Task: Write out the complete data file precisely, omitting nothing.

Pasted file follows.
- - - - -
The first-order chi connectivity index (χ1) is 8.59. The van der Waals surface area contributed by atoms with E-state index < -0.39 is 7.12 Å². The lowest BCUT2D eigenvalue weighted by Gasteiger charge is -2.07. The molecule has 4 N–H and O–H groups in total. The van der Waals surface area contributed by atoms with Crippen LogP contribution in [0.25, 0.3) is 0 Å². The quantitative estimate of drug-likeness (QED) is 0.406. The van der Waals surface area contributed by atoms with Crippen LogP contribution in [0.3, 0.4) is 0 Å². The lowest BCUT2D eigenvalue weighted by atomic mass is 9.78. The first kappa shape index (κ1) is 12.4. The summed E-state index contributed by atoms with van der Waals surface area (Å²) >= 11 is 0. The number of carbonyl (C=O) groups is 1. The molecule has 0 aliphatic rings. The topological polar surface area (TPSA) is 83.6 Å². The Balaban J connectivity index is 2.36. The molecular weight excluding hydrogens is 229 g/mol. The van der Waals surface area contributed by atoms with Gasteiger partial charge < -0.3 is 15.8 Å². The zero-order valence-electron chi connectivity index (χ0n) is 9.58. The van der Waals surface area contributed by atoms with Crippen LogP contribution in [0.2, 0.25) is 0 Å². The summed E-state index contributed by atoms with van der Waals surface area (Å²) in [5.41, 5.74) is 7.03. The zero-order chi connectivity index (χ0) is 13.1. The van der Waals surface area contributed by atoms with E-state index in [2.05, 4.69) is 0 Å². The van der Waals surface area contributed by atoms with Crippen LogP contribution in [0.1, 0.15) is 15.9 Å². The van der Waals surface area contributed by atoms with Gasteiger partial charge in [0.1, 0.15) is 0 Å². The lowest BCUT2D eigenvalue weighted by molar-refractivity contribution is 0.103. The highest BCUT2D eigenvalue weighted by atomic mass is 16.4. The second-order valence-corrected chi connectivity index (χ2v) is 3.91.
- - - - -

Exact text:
The first-order chi connectivity index (χ1) is 8.59. The van der Waals surface area contributed by atoms with E-state index < -0.39 is 7.12 Å². The lowest BCUT2D eigenvalue weighted by Gasteiger charge is -2.07. The molecule has 4 N–H and O–H groups in total. The van der Waals surface area contributed by atoms with Crippen LogP contribution in [0.25, 0.3) is 0 Å². The quantitative estimate of drug-likeness (QED) is 0.406. The van der Waals surface area contributed by atoms with Crippen LogP contribution in [0.3, 0.4) is 0 Å². The lowest BCUT2D eigenvalue weighted by atomic mass is 9.78. The first kappa shape index (κ1) is 12.4. The summed E-state index contributed by atoms with van der Waals surface area (Å²) >= 11 is 0. The number of carbonyl (C=O) groups is 1. The molecule has 0 aliphatic rings. The topological polar surface area (TPSA) is 83.6 Å². The Balaban J connectivity index is 2.36. The molecular weight excluding hydrogens is 229 g/mol. The van der Waals surface area contributed by atoms with Gasteiger partial charge < -0.3 is 15.8 Å². The zero-order valence-electron chi connectivity index (χ0n) is 9.58. The van der Waals surface area contributed by atoms with Crippen LogP contribution in [0.2, 0.25) is 0 Å². The summed E-state index contributed by atoms with van der Waals surface area (Å²) in [5.41, 5.74) is 7.03. The zero-order chi connectivity index (χ0) is 13.1. The van der Waals surface area contributed by atoms with E-state index in [2.05, 4.69) is 0 Å². The van der Waals surface area contributed by atoms with Crippen LogP contribution in [0.1, 0.15) is 15.9 Å². The van der Waals surface area contributed by atoms with Gasteiger partial charge in [0.1, 0.15) is 0 Å². The lowest BCUT2D eigenvalue weighted by molar-refractivity contribution is 0.103. The highest BCUT2D eigenvalue weighted by atomic mass is 16.4. The second-order valence-corrected chi connectivity index (χ2v) is 3.91.